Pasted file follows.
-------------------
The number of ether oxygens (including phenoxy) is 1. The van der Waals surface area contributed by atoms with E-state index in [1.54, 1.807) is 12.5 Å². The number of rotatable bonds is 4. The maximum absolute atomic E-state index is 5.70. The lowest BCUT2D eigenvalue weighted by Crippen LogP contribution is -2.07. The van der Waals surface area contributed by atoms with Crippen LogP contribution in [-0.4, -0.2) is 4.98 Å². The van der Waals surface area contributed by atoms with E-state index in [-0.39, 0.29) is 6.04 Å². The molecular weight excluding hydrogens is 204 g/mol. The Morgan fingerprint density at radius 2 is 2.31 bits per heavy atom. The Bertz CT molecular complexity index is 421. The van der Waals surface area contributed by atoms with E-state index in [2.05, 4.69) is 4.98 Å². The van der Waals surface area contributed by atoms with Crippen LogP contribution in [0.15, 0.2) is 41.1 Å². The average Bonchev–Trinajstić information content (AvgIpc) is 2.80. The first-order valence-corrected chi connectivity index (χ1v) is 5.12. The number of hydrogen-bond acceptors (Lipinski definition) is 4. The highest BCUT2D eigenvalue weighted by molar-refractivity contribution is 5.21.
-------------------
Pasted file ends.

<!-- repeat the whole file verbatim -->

The number of ether oxygens (including phenoxy) is 1. The van der Waals surface area contributed by atoms with E-state index in [1.54, 1.807) is 12.5 Å². The number of rotatable bonds is 4. The maximum absolute atomic E-state index is 5.70. The lowest BCUT2D eigenvalue weighted by Crippen LogP contribution is -2.07. The van der Waals surface area contributed by atoms with Crippen LogP contribution in [-0.4, -0.2) is 4.98 Å². The van der Waals surface area contributed by atoms with E-state index in [-0.39, 0.29) is 6.04 Å². The molecular weight excluding hydrogens is 204 g/mol. The Morgan fingerprint density at radius 2 is 2.31 bits per heavy atom. The Bertz CT molecular complexity index is 421. The van der Waals surface area contributed by atoms with E-state index in [2.05, 4.69) is 4.98 Å². The van der Waals surface area contributed by atoms with Crippen LogP contribution in [0.15, 0.2) is 41.1 Å². The average Bonchev–Trinajstić information content (AvgIpc) is 2.80. The first-order valence-corrected chi connectivity index (χ1v) is 5.12. The number of hydrogen-bond acceptors (Lipinski definition) is 4. The highest BCUT2D eigenvalue weighted by molar-refractivity contribution is 5.21.